• Reply
    February 6, 2013 at 9:31 am

    Awww this is such an amazing post sweet and so heartfelt. It’s lovely to hear that a total stranger could stir such emotion in you. RIP Piano Man xx

  • Reply
    April 9, 2013 at 7:49 pm

    Oh wow! I wondered where he had gone ? I remember him when i was younger hanging around rundle mall and rundle street. He was a lovely man from what I can remember

  • Reply
    July 4, 2013 at 3:01 pm

    feel guilty! Just recently I decided to go and have a coffee with him, instead of giving him coins! As he used to call me: My friend! I asked Rundle mall page, face book and then I found that it is too late! A big and painful lesson to me: Never let it to be too late! RIP Louis, my friend, I still have your CD and your cards!

  • Reply
    July 10, 2013 at 10:06 pm

    I saw him first time in an English school in Adelaide in 2006, then I got a job and had forgotten about other migrant those who were not successful to secure jobs 🙁
    We saw each other from time to time in the mall and just exchanged hello!
    I was devastated, when I heard about his passing, he always reminded me my difficult & miserable months as a migrant without a job! good bless his soul and rest in peace!
    We may learn from his story and be kind to the rest.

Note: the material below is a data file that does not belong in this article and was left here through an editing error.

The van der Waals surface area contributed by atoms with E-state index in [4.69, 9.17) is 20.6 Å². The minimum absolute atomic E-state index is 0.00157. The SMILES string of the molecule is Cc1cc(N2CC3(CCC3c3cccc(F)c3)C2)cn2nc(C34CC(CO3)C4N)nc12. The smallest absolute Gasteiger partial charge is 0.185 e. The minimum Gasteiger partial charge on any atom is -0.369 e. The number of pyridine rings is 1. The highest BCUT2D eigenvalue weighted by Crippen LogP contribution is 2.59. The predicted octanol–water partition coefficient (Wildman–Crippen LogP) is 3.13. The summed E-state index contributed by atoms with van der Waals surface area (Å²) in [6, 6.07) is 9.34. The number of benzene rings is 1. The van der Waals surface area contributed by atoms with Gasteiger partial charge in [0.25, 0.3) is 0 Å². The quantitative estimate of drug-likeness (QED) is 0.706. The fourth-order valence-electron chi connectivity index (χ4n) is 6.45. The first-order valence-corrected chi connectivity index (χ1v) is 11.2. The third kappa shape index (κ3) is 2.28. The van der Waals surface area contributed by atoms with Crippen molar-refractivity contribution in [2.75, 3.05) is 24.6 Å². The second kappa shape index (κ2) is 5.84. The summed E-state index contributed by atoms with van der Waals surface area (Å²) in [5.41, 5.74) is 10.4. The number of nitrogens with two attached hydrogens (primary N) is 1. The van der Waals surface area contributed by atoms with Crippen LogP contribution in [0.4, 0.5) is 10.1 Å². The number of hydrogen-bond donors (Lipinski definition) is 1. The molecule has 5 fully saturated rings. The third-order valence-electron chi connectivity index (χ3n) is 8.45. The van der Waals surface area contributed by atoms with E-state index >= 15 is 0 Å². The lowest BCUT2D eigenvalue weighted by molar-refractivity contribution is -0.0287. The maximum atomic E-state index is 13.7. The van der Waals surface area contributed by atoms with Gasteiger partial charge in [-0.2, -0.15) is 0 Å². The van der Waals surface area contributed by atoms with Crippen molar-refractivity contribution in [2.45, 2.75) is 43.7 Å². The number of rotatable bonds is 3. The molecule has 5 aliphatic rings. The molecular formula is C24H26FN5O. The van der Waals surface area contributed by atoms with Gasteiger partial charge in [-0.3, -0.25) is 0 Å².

Thank you Nicole !

  • Reply
    M. C. Sime
    December 27, 2013 at 2:40 pm

    Compelling story Nicole.

    Luis, dead? Heartbreaking. Make no mistake: we’ve lost another Adelaidian treasure. I’m old enough to remember his piano playing period: I think I read somewhere that some louts stole his electric piano. Unvanquished, Luis returned to the streets with the more modest xylophone. The notes he played on the xylophone would gently echo around Rundle Mall and this would tend to bring to me an almost zen-like feeling of contentedness.

    A few years ago I encountered this obscure man at the Barr Smith Library at Adelaide University, apparently he was enrolled in some course then. I recall I assisted him with a trifling problem he was having with the Library computer he was using at the time. His English was not great and but I was impressed that he was associated with such an august institution as Adelaide Uni.

    Without a doubt, every time I saw him playing his instrument on the streets I would flick him some coin and he was always grateful. I now remember in his final months he would use an upturned frisbee to collect coins and he would place three one-dollar coins around the edge (perhaps to invite more coin or stop the frisbee from blowing away – I’ll never know why).